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Cloud Neutrality and why you should care

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Companies increasingly use public cloud services to run critical applications that form the core of their operations.

Cloud providers are naturally interested in capturing higher-order services (for example, database-as-a-service, etc.) that customers can consume once on their platform. This effect raises margins for cloud providers, but also helps to lock customers in, due to the proprietary nature of vendor API’s and overall engineering skill set requirements. This vendor lock-in and its consequences are one reason that sparked the conversation around cloud neutrality today.

So, what exactly is cloud neutrality and why you should care?

What is cloud neutrality?

The term “cloud neutrality” alludes to another concept – net neutrality. Do you recall the discussions about net neutrality a few years back?

Those in favor of it argued that internet service providers (ISPs) and governments should never be in the position of placing restrictions on consumer access to internet networks. The restrictions can extend from content and platforms to equipment and modes of communication.

Cloud neutrality draws on a similar premise. It prioritizes building an environment where:

  • there’s healthy competition between vendors,
  • no provider has an unfair advantage over any other provider,
  • and clients using a particular cloud service aren’t locked out of using services from other cloud providers.

Why are businesses interested in cloud neutrality?

Reason 1: interoperability.

A typical organization today uses multiple and interoperable cloud providers. For instance, you might partner with an IaaS vendor to manage your infrastructure, a SaaS company to solve your workflow applications and a PaaS provider for building a development environment.

It’s not fair to be locked into a deal with a single cloud provider that prohibits you from collaborating with other businesses. Vendor lock-in has one major drawback: you become vulnerable to any changes made by the providers.

Let’s say that you decide to move to another provider because your existing one no longer satisfies your requirements. Or you’d like to combine services from various providers in order to maximize your product offering. This is where you’ll find yourself locked in. Since the specifics of various cloud providers’ tools and services (such as semantics or APIs) don’t fit, you won’t be able to transfer apps or data across them. Interoperability of resources or records, collaboration, and portability becomes extremely difficult.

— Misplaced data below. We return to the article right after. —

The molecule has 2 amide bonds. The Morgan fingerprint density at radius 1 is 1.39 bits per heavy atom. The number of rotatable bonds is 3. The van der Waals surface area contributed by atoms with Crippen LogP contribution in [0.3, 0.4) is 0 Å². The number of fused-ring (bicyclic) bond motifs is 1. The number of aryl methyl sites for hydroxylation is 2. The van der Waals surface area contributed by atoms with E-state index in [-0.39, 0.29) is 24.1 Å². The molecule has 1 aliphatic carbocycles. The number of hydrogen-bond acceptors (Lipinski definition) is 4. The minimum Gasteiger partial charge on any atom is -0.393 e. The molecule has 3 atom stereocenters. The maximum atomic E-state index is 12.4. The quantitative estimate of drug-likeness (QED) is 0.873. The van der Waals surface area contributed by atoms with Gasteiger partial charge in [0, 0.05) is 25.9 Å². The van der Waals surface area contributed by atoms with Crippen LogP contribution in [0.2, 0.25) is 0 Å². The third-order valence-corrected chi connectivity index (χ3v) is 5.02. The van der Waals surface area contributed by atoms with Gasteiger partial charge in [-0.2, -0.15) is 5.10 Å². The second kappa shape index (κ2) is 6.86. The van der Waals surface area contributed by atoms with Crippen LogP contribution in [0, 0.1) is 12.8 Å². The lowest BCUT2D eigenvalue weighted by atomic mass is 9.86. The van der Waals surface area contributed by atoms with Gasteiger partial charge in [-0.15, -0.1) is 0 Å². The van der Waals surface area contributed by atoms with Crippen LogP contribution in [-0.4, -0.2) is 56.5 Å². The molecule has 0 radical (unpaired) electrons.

This problem is closely connected to another one: deplatforming.

Reason 2: Fear of deplatforming

Breaching a vendor’s contract can have dire consequences. Deplatforming is a rare occurrence, but it still happens, famously or infamously, as we saw recently in the United States last January 2021.

Service providers may cancel contracts for material violations of the terms of service, refuse to renew them or provide terms that are so unattractive that not renewing the contract is the only real option. This is valid not only for cloud service providers, but also for payment processors, e-commerce service providers, conventional web hosts, and many other essential internet infrastructure providers.

Achieving cloud neutrality means that once a provider stops supporting an essential functionality, companies should be able to turn to another vendor without worrying about compatibility issues and downtime.

Reason 3: Increasing infrastructure resilience

Being able to move fast from a CSP will improve your resilience to cloud failure. Even the most well-known cloud service providers experience outages (remember November 25, US East Coast), which can lead to serious financial and reputational consequences.

One way to avoid this is to duplicate significant portions of the infrastructure and workloads in two locations. This solution is expensive and very effective. For those using Kubernetes, you can also elegantly deploy logical clusters that span across more than one cloud provider. As soon as one failure is detected, Kubernetes declarative engine will just recreate the missing resources in another place. Other technologies will duplicate your data in multiple independent locations, so that if one location goes down, your data is still available elsewhere.

Is multi-cloud the answer?

Let’s be fair: many organizations still become multi cloud by accident: a recently acquired company that brings a new provider, a team of developers that experiment with a different provider, or simply a research group that needs access to some ML services that only one cloud can provide. You happen to use more than one provider. It does not mean that you planned for it.

Multi cloud as a strategy to achieve cloud neutrality is entirely different. This multi cloud is when organizations distribute their workloads independently across multiple providers and when applications are spread through multiple public cloud services. With this approach, you can also take some extra steps in cost optimization, because you now have access to not just one price list, but all price lists of all the clouds where your applications can live. Many of the risks associated with vendor lock-in are eliminated if you do it correctly.

This is one of the primary reasons why there are companies like us, working on solutions to give developers the freedom to deploy their applications wherever they want.

Join the cloud native community at KubeCon + CloudNativeCon Europe 2021 – Virtual from May 4-7 to further the education and advancement of cloud native computing.

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